Rachid Ghannouchi: “When people will understand that there is no room to make Syria and Iraq Shiite, when Iran and others will understand, then there won’t be any room left for those mad [with anger].”
While U.S. President Barack Obama and many Western leaders have claimed in recent years that the Islamic State “does not represent Islam,” Muslim Brotherhood leader Rachid Ghannouchi told a Tunisian media that the Islamic State “represents an angry Islam.” Ghannouchi’s statement was reported by The Huffington Post.
Last week, in a another interview granted to the London-based Al Quds Al Arabi / Archive.Today, Ghannouchi made the same assertion and stated that IS jihadists are angry because of Shiites’ activities in Syria and Iraq: “When people will understand that there is no room to make Syria and Iraq Shiite, when Iran and others will understand, then there won’t be any room left for those mad [with anger].”
Rachid Ghannouchi and Muslim Brotherhood spiritual guide Youssef Qaradawi are both senior members of the International Union of Muslim Scholars.
In a 2014 video interview, Qaradawi asserted that Islamic State leader Abu Bakr al-Baghdadi, was once a member of the Muslim Brotherhood.
At the time, analyst Raymond Ibrahim highlighted that “Qaradawi’s revelation was not meant to cast aspersions on the Brotherhood” but was likely meant to send a signal to authorities that their refusal to collaborate with the ‘moderate’ Muslim Brotherhood could trigger a ‘radicalization’ that would lead to violence.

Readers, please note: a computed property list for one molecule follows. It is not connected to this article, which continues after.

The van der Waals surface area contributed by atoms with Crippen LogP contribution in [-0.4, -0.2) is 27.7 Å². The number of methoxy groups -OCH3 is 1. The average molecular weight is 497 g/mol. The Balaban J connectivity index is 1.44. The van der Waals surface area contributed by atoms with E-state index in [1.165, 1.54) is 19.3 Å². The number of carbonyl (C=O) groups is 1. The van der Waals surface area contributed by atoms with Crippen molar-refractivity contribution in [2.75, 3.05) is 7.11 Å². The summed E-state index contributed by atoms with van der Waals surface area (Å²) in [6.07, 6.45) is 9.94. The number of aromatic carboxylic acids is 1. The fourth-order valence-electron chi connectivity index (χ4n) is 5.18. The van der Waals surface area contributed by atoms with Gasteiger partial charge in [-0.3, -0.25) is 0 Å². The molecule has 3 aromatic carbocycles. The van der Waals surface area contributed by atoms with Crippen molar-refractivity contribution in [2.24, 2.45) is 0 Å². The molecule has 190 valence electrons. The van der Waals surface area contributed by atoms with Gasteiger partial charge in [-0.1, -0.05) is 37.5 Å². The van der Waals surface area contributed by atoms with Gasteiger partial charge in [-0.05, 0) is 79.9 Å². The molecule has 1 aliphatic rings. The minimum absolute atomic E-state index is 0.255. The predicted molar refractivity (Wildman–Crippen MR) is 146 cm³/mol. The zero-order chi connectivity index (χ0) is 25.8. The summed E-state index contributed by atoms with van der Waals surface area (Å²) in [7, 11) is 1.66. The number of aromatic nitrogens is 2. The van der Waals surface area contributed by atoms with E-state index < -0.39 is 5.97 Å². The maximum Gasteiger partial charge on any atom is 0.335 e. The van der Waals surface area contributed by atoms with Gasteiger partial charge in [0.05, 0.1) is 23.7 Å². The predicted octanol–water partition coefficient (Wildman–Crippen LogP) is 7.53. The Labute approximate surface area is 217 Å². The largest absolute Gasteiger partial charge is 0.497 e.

Raymond Ibrahim: More likely [Qaradawi] was invoking the idea that imprisoning and suppressing “moderate Islamists,” namely the Muslim Brotherhood – most recently in Egypt’s last revolution – only leads to their “radicalization” and turn to violence.[…] The idea that it is best to cooperate and ally with the “moderate” and “nonviolent” Muslim Brotherhood lest, aggrieved, it turns to “extremism, radicalism, and terrorism” has been swallowed by many Western academics and politicians hook line and sinker.
To understand this phenomenon, one need only turn to the “good cop, bad cop” routine and see how it captures U.S. behavior towards “moderate/nonviolent Islamists” (“good cops”) on the one hand, and “radical/violent Islamists” (“bad cops”) on the other.
Rachid Ghannouchi’s own terrorist background
In 1998, the Canadian government (under a Liberal administration) blocked Rachid Ghannouchi from entering the country due to his terrorist background.
In a 2003 refusal to grant refugee status to one of Ghannouchi’s lieutenants in Canada, the Federal Court of Appeal described Ghannouchi as “[Section 20] a terrorist who is an integral part of the international Islamist movement [and who] is regarded by some sources as one of the masterminds of terrorism. Mr. Ghannouchi has called for violence against the U.S. and threatened to destroy its interests in the Arab world. He has also demanded the destruction of the state of Israel.”
Section 21 of the same legal case lists several terrorist activities waged by Ghannouchi’s Ennahda organization in the eighties and the nineties: bombing attacks in France and Tunisia, arsons on cars and building, throwing acid in people’s faces, physical attacks in schools and universities, the use of Molotov cocktails, etc.
GMBDW: Rachid Ghannouchi (Extensive coverage of Ghannouchi’s activities)